Q&A Lipedema

Lipedema is a chronic progressive disease that occurs mostly in women (affecting 17 million women in the United States, and more than 370 million women worldwide).  Lipedema is a condition in which there is an abnormal accumulation of fatty tissue, and is often categorized by bilateral, symmetrical and circumferential fatty tissue excess, mainly in the hip region, upper and lower leg areas and commonly arms, with a combined tendency for leg swelling and pain.

Q: What are the signs and symptoms of Lipedema?

A: The typical symptoms are a large lower half and column-like legs, which are often tender and bruise easily. As lipedema progresses, patients experience a series of symptoms including, discomfort, pain, heaviness and numbness. These symptoms get increasingly worse and begin to affect a person’s mobility and quality of life, causing decreased ability to move as easily, usually affecting the ability to exercise, too. At later stages, it can even put patients in a wheelchair, or possibly make them bedridden.

Q: Can men have Lipedema?

A: Yes, even though men may carry the gene it is rarely expressed clinically. Lipedema predominately affects women.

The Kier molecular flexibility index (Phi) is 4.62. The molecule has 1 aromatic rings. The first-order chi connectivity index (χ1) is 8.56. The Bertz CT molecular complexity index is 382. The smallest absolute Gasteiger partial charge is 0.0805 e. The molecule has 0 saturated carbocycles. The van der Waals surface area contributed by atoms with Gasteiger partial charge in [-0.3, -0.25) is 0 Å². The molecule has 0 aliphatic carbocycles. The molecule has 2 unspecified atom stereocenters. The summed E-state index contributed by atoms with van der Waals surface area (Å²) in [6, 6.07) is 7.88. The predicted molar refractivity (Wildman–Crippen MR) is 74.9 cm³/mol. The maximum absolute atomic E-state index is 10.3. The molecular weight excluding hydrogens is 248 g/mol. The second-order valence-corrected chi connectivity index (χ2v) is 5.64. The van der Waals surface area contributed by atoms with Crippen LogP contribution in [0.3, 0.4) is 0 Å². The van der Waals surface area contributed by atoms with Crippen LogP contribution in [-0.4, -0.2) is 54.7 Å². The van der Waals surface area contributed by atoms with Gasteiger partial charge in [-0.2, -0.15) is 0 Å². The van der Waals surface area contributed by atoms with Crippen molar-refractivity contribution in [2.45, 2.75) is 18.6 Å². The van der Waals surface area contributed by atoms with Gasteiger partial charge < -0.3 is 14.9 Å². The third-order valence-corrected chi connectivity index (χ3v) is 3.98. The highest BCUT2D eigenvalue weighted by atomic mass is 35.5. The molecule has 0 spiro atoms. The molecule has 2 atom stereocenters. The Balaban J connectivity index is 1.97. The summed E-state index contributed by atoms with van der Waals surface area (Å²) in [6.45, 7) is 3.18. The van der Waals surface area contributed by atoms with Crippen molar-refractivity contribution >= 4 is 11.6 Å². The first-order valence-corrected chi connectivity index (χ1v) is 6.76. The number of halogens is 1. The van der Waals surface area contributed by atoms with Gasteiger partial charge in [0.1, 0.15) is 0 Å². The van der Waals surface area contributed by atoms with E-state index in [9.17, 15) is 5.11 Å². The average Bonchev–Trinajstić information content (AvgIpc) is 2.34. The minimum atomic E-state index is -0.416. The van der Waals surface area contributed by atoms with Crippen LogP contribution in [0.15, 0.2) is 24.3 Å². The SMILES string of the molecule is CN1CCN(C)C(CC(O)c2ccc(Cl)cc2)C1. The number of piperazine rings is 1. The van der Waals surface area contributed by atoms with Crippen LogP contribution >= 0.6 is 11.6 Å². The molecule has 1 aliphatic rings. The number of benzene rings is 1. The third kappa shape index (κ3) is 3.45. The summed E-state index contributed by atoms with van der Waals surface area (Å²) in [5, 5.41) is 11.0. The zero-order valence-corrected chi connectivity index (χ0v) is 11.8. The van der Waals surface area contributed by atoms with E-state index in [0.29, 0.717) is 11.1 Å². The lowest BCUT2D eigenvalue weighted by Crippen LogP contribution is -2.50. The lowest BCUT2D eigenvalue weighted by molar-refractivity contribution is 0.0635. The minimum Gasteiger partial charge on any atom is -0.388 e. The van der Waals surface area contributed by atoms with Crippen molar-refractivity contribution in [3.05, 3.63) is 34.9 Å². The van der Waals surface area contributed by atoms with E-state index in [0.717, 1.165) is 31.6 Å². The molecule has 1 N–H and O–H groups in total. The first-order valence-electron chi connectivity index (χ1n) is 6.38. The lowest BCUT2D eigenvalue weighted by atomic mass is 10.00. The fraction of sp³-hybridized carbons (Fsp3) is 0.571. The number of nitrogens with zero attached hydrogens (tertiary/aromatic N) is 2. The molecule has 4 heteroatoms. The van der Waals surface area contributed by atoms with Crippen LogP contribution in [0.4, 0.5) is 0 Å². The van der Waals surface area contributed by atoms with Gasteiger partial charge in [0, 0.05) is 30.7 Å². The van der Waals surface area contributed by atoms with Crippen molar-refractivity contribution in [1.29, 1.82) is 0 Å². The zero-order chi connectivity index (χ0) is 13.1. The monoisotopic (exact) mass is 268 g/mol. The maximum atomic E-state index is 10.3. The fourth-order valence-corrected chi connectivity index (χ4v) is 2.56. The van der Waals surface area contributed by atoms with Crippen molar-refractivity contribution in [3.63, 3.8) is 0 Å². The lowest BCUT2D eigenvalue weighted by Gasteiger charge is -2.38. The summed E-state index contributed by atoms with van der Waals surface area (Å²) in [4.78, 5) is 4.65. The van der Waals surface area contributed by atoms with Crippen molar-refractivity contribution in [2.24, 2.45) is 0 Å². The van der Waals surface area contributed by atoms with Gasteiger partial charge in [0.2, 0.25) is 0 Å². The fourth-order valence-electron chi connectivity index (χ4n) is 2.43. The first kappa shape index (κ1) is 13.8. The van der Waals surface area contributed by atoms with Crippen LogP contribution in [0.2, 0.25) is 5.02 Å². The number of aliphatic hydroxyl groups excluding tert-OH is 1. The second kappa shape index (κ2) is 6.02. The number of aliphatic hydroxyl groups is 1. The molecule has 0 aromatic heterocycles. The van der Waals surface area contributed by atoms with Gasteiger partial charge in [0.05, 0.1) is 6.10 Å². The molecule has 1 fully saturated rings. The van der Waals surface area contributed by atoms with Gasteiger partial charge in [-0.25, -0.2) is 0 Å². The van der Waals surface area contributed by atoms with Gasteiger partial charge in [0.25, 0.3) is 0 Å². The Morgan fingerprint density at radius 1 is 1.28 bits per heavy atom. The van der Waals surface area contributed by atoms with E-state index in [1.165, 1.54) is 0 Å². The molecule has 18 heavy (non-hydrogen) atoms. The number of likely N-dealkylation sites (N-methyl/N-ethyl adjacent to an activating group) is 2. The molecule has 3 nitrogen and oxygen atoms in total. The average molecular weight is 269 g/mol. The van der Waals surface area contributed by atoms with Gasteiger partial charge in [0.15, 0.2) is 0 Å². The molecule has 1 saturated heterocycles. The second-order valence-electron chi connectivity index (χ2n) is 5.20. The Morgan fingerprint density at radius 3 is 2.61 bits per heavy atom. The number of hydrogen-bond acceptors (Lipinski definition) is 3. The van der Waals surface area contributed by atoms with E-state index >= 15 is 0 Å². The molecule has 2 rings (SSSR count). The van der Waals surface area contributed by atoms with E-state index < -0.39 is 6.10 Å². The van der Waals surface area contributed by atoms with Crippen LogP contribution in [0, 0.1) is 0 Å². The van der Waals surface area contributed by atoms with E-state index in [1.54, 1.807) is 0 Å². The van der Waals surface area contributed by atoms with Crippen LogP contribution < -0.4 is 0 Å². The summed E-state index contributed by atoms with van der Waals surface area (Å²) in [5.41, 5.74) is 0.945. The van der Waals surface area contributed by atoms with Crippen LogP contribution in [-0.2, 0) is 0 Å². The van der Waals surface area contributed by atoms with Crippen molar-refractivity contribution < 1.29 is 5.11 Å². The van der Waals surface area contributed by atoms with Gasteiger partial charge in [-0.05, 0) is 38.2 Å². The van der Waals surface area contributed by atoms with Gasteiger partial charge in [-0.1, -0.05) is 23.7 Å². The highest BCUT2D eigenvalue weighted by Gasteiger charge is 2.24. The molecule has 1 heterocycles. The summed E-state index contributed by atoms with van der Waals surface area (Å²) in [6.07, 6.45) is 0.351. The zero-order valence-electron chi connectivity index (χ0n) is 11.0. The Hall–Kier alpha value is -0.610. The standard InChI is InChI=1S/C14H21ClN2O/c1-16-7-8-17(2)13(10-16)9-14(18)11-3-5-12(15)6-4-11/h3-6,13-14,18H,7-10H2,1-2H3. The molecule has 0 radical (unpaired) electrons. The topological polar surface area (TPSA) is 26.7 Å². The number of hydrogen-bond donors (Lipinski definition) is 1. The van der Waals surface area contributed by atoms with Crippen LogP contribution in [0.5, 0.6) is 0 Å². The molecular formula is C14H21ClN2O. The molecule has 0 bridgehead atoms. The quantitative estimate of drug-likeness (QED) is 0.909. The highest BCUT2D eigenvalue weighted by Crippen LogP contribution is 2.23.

Q: What is Lipedema Surgery?

A: At The Roxbury Institute, Dr. David Amron utilizes an innovative lymphatic sparing liposuction treatment for lipedema patients. His approach is a highly specialized and technical method to achieve optimal body contouring results as well as optimal disease treatment and prevention. Surgical intervention by liposuction to remove the disproportionate fat storage tissue is the only recognized treatment that can truly alter the course of lipedema.

Q: Is Lipedema genetic?

A: While the cause of lipedema is unknown, there seems to always be a genetic component with the disease. Lipedema appears to follow an autosomal dominant inheritance pattern where the gene is passed from parent (mother or father) to child with a 50% chance of the child inheriting the disease.

Q: Is Lipedema a disease?

A: Yes, lipedema is a chronic progressive disease.

Q: What is Lipo-Lymphedema?

A: Lipo-lymphedema is a condition that can develop as lipedema progresses. Chronic inflammation to the rapidly replicating fat cells leads to fibrotic scar tissue buildup in the subcutaneous layer of the fat. This increases congestion and can eventually begin to permanently damage the lymphatic system resulting in lipo-lymphedema.

Q: What are the causes of Lipedema?

A: The cause of lipedema is not known but there is suspicion that female hormones are involved because the condition affects mostly women, and it often begins or worsens at puberty, during pregnancy, following gynecologic surgery, and around the time of menopause. The cause of Lipedema seems to point to a combination of leaky lymphatic vessels and capillaries causing swelling along with uncontrolled replication of the fat cells in the affected areas. Because this fat occurs by a different pathological process, it is usually resistant to diet and exercise as other fat tissue is.


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